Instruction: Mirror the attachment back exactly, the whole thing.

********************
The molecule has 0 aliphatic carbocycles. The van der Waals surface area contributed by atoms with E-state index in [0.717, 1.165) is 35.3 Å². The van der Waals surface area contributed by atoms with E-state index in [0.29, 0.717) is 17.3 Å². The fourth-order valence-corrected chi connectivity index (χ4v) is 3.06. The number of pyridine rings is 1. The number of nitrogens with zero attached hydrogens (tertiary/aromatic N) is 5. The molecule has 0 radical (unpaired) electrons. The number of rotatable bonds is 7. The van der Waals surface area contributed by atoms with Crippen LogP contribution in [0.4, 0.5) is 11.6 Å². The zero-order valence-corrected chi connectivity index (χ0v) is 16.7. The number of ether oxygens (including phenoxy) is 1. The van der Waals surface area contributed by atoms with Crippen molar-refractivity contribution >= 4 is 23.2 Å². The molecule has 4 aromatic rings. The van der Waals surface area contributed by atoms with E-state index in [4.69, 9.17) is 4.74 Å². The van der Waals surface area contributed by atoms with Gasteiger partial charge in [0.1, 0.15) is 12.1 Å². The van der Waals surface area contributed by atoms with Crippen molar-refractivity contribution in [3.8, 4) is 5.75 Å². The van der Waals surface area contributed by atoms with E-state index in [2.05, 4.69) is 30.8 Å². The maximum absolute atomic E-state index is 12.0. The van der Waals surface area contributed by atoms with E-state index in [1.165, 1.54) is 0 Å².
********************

The molecule has 0 aliphatic carbocycles. The van der Waals surface area contributed by atoms with E-state index in [0.717, 1.165) is 35.3 Å². The van der Waals surface area contributed by atoms with E-state index in [0.29, 0.717) is 17.3 Å². The fourth-order valence-corrected chi connectivity index (χ4v) is 3.06. The number of pyridine rings is 1. The number of nitrogens with zero attached hydrogens (tertiary/aromatic N) is 5. The molecule has 0 radical (unpaired) electrons. The number of rotatable bonds is 7. The van der Waals surface area contributed by atoms with Crippen LogP contribution in [0.4, 0.5) is 11.6 Å². The zero-order valence-corrected chi connectivity index (χ0v) is 16.7. The number of ether oxygens (including phenoxy) is 1. The van der Waals surface area contributed by atoms with Crippen molar-refractivity contribution >= 4 is 23.2 Å². The molecule has 4 aromatic rings. The van der Waals surface area contributed by atoms with E-state index in [4.69, 9.17) is 4.74 Å². The van der Waals surface area contributed by atoms with Gasteiger partial charge in [0.1, 0.15) is 12.1 Å². The van der Waals surface area contributed by atoms with Crippen molar-refractivity contribution in [3.8, 4) is 5.75 Å². The van der Waals surface area contributed by atoms with E-state index in [2.05, 4.69) is 30.8 Å². The maximum absolute atomic E-state index is 12.0. The van der Waals surface area contributed by atoms with E-state index in [1.165, 1.54) is 0 Å².